From rock to flick

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Since there’ve been movie cameras, there’ve been musicians in front of them.

William Kennedy Laurie Dickson “invented” the first movie camera for his boss, Thomas Edison, in 1891 — and took his bow to his violin in an experimental attempt to synchronize sound to picture. You could call that experiment the missing link in the evolution of the music video. But it would take more than three decades for technology to allow the king of pop of his day, Al Jolson, to stretch the clown-white lips of his black-faced mug in sync around his vocal performance of “Mammy.” It would take more than a half-century after that before MTV came into our living rooms — and with it, Lance Bass of the golden-boy pop machine ’N Sync.

Cable TV’s Independent Film Channel (IFC) kicks off this year’s annual “IFC Indie Rocks” festival (a motley program of movies that either have musicians in a role or two, or are about musicians) on Monday, Sept. 24 at 8 p.m. with the premiere of IFC original Crossover. To break it down, Crossover follows Lance Bass in the reality-TV style of MTV’s “The Real World” as he produces and acts in a dubious star vehicle titled On the Line — and while it documents the world of pop music figures in the feature film business with film and video clips, interviews and graphics.

Academy Award-nominated director Steven Cantor takes an overview of this world’s denizens and then makes a study of contrasts of them. As ex-Duran Duran bassist John Taylor (Sugar Town, The Flintstones in Viva Rock Vegas ) comments, “It’s part of the dream. It’s part of the plan ... You have hit records and then you have a hit movie.” The words of the princes and divas of pop, rap, R&B and rock sketch out two camps: the amateurs and the professionals.

The contrast couldn’t be starker than between pop poster child Bass and industry veteran Meat Loaf. While producing and starring in On the Line, Bass beams, “This is a vacation for me.” He’s just taking time off from his day job: singing, dancing and making the little girls swoon. “Videos are minimovies,” he states — and all the acting class he believes he needs.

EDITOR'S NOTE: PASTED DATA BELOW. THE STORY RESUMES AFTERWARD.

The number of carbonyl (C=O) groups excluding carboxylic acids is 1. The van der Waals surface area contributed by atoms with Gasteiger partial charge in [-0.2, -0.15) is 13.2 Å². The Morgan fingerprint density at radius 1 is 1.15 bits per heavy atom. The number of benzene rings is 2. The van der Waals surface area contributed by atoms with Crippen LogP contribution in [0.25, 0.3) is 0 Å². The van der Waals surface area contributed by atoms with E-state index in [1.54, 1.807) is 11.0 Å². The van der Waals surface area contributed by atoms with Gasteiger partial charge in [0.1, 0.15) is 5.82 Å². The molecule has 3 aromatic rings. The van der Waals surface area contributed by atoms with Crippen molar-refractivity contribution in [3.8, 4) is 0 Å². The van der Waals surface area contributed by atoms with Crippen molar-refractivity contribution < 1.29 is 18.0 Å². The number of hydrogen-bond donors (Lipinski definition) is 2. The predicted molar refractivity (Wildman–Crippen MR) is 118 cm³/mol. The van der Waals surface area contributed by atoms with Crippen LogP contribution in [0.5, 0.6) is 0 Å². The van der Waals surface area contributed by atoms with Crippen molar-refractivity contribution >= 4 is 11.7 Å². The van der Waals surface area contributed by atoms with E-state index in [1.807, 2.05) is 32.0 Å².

On the other hand, Meat Loaf (Fight Club) affirms, “I’m totally an actor. I … have never considered myself a musician whatsoever,” as he lays out his legitimate theater credentials — and his fight to rock. While Mr. Loaf and his more serious peers such as former X front man John Doe (Slamdance, Brokedown Palace) have studied acting as an art and a craft, Ice T (New Jack City, 3000 Miles to Graceland) is just maxin’ and relaxin’. He cavalierly admits, “I don’t give a fuck. I’m havin’ fun.”

Can we blame him? But KISS’ snake-tongued bassist Gene Simmons (Runaway) explains, “The manager and the agents soon realized that it’s just going to be about your singing career — what do you do when it’s over?”

The Verve Pipe’s Brian Vander Ark (Mergers & Acquisitions) bluntly states, “You have to be multimedia to be successful.” Movie making doesn’t seem to be just a fun vacation or a “challenge” (as more than one interviewee puts it). It’s now a matter of career survival.

It’s also a matter of maximum exploitation. “All your fans will come out to see you,” says rapper Mos Def (Bamboozled). “You become a franchise,” states John Taylor. It’s all so Lance Bass. His A Happy Place production company is focused on creating motion picture vehicles for musicians and athletes. This might not be a great evil, but — after enduring performances by the likes of rapper Busta Rhymes (Finding Forrester) and former basketball phenomenon (and pro wrestler) Dennis Rodman (Double Team), and with movies starring pop divas Mariah Carey (All That Glitters) and Britney Spears (Not a Girl) looming on the horizon — is it any good?

The Indie Rocks Festival is a soup-to-nuts affair that runs the gamut from the obscure to the famous: from the rap documentary Rhyme & Reason (Tuesday, Sept. 25) to director Jim Jarmusch’s rockumentary on Neil Young and Crazy Horse’s 1996 tour, Year of the Horse (Friday, Sept. 28 at 9:45 p.m.), from The Leading Man (Monday, Sept. 24 at 9 p.m.), a feature that stars rocker Jon Bon Jovi, to David Bowie’s cameo as Pontius Pilate in director Martin Scorsese’s notorious The Last Temptation of Christ (Wednesday, Sept. 26 at 9:45 p.m.).

But Bowie’s filmography alone could make a film festival. So could that of earlier pop singers such as Bing Crosby and Frank Sinatra, divas such as Barra Streisand and later princes of pop such as Will Smith. Crossover just touches on Crosby and Sinatra (and curiously omits almost any mention of Bowie, Streisand or Smith) while “IFC Indie Rocks” can barely gloss over less than 20 years of movies starring or about musicians.

But, if you choose, you can fix what’s lacking with a mix of videos or DVDs from the sublime to the ridiculous. Check out Bing’s lighter side with one of his “road movies” (Road to Singapore, Road to Zanzibar, etc.) and watch him get serious in The Bells of St. Mary’s (1945). Frankie goes Hollywood kicking up his heels in Anchors Aweigh (1945) — and kicking heroin in The Man with the Golden Arm (1955). Dig Bowie getting grounded in The Man Who Fell to Earth (1976) or spacing out as Andy Warhol in Basquiat (1996). Streisand can be a Funny Girl (1968) or just Nuts (1987), while Smith keeps it real by conning in Six Degrees of Separation (1993) or gets silly bonding in his sci-fi buddy flick Men in Black (1997).

Music or movies, these superstar popsters truly crossed over to make hits in either field.

James Keith La Croix writes about film for Metro Times. E-mail [email protected]
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